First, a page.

• Monday, May 20, 2024
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More reactions trail new cybersecurity levy

Stakeholders back Tinubu on suspension of cybersecurity levy

… concerns raised over economic impact

The announcement of a 0.5 percent cybersecurity levy on electronic transactions by the Central Bank of Nigeria (CBN) has continued to spark widespread concern among businesses and citizens, with industry leaders expressing apprehension over its potential economic implication.

Muda Yusuf, CEO of the Centre for the Promotion of Private Enterprise (CPPE), has voiced deep concern over the directive. In a statement released on Tuesday, Yusuf noted the challenges faced by businesses and citizens amidst ongoing economic reforms, citing inflationary pressures, high living costs, and elevated operating expenses as key concerns.

Yusuf was concerned about the timing of the levy imposition, given the current economic climate characterized by weakened consumer purchasing power. He noted that businesses are already burdened with a multitude of federal taxes and levies, making it challenging to stimulate economic growth and job creation.

Of particular concern is the nature of the cybercrime levy, which applies to electronic transactions regardless of a company’s profitability. Yusuf pointed out that even loss-making companies and economically disadvantaged individuals would bear the brunt of this levy, raising questions of fairness and equity.

Furthermore, Yusuf questioned the proportionality of the levy, citing industry data that suggests the potential revenue generated could far exceed the budget allocations for defence and infrastructure combined. Such disproportionate spending on cybersecurity raises doubts about the effectiveness and necessity of the levy.

The CPPE CEO also raised concerns about the potential impact of the legislation on the Central Bank’s cashless policy, warning of a possible reversal in the progress made towards promoting electronic payments.

Read also: Explainer: More things to know about cybersecurity charges

In light of these concerns, Yusuf urged relevant authorities to suspend the implementation of the levy and initiate a comprehensive review process. He proposed extensive stakeholder engagement to ensure that the legislation aligns with the interests of businesses, citizens, and investors.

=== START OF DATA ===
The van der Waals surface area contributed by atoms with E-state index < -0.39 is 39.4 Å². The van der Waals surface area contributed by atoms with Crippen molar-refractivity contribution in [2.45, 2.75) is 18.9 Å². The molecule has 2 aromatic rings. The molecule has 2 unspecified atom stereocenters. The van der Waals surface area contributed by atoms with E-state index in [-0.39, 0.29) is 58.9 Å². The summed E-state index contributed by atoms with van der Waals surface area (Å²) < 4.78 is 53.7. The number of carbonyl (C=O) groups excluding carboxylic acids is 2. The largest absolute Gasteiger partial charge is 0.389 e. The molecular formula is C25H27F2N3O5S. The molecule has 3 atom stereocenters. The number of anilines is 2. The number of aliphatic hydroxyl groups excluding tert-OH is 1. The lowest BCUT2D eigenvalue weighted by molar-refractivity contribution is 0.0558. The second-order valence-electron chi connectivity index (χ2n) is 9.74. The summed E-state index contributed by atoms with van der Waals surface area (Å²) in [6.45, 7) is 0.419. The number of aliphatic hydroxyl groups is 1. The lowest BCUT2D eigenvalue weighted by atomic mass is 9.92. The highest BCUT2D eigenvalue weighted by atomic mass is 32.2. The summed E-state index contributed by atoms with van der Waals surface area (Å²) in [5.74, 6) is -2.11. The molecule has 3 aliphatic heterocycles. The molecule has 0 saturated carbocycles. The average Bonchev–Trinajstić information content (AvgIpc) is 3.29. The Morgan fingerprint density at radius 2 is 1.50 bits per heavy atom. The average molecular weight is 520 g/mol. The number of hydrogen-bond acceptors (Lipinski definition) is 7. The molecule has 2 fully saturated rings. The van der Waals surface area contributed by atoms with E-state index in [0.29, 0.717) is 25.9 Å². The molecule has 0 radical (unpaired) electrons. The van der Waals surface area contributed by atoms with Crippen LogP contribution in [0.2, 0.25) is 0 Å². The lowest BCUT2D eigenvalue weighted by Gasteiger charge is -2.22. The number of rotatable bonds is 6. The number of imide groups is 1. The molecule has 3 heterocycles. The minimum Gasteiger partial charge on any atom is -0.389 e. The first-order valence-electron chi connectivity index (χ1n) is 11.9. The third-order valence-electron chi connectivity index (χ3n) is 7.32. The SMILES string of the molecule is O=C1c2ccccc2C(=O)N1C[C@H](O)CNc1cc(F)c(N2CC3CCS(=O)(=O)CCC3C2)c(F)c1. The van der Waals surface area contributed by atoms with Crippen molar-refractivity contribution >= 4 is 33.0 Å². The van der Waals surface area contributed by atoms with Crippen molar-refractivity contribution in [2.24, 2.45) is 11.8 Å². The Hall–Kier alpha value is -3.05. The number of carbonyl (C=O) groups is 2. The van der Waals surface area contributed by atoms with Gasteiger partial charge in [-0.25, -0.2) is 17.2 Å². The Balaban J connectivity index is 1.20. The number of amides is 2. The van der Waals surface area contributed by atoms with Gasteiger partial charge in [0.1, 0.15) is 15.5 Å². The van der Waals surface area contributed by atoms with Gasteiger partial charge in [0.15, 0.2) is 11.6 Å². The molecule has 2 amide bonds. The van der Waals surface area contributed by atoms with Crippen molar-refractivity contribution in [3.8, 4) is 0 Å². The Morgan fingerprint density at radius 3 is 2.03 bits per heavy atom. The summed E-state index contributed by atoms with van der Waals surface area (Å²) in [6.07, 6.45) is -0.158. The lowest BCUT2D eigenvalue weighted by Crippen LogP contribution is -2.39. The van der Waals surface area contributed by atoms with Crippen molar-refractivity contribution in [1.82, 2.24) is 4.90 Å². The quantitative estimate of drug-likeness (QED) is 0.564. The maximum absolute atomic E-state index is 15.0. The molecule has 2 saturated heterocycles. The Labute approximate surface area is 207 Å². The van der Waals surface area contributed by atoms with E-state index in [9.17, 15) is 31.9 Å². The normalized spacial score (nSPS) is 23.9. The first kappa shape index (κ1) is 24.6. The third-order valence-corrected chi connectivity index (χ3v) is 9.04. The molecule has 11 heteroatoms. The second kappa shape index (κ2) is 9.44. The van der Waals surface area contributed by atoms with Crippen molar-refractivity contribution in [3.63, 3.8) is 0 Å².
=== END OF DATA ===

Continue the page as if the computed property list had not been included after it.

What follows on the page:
Uche Uwaleke, professor of Capital Market at the Nasarawa State University Keffi, said, “I think the cybersecurity levy is ill-timed, coming at a time when the CBN is concerned about the high rate of financial exclusion and the increasing rate of currency circulating outside the banks.

He said it carries the downside risk of discouraging financial intermediation as well as complicating the transmission of monetary policy with more people shunning the banks due to high charges. The result is that it makes a difficult effort by the CBN to tame inflation.

“So, I think the circular should be withdrawn especially against the backdrop of assurances by the government that its plan to increase revenue would not include introducing new taxes or increasing tax rates. To this end, the government should suspend the policy while getting set to implement the recommendations of the Presidential Committee on Fiscal Policy and Tax Reforms whose mandate includes streamlining multiple taxes and levies currently inhibiting the growth of businesses in Nigeria, Uwaleke said.

Nigerians have taken to social media to express their concerns and opinions regarding the levy.

Usman Yola, an X user stated that the implications of the levy run deep for business owners and entrepreneurs who deal with large volumes of money daily.

Read also: CBN imposes 0.5% cybersecurity levy on electronic transfers

“The implications are huge for business owners who run low-margin/high-turnover businesses. After negotiating hard with our banks to waive the 0.1% account maintenance fees, then you are hit with this policy. Preserving margins in this country is hard work. I am just tired,” he said.

Likewise, Victor Onwunna, another X user questioned the levy’s impact on Nigerians, stating that people in the middle class will be more impacted than other people in the society.

“This matters when it touches the middle class because the upper and lower classes of society won’t be affected much. The upper class can afford to pay it comfortably because they’ve multiple sources of income, while the lower class deals mainly with physical cash.

But the middle class is where the real impact is felt. We can’t all just be comfortable paying an extra 0.5 percent on the money we’re working so hard without understanding how it improves our lives and the economy at large,” he said.

Sanusi Dantata said that the government should pause the levy owing to the difficult situation Nigerians have already been put in.

“The cybersecurity levy needs to be shelved for now. Asking people to pay more when they’re already facing serious financial challenges, high inflation, & other forms of hardship is too harsh. I hope the Federal Gov’t and Cardoso rethink the implementation of this policy,” he said.

Usman Shamaki said that the move will prevent Nigerians from adopting the cashless banking policy introduced.

“Policy implementation in Nigeria is so topsy-turvy. You want people to embrace cashless banking. Rather than incentivise them to do so, you create penalties that hinder the acceptance of cashless banking. What exactly is the point of this 0.5 percent cybersecurity levy?” he stated.

Likewise, Umar Amir Abdullahi said that the directive would discourage petty traders from seeking financial inclusion.

“How does this policy encourage a petty trader in a small village whose entire capital is less than 50k to seek financial inclusion? He will add those levies for a year and decide he is better off keeping his hard-earned money outside the banking system,” he said.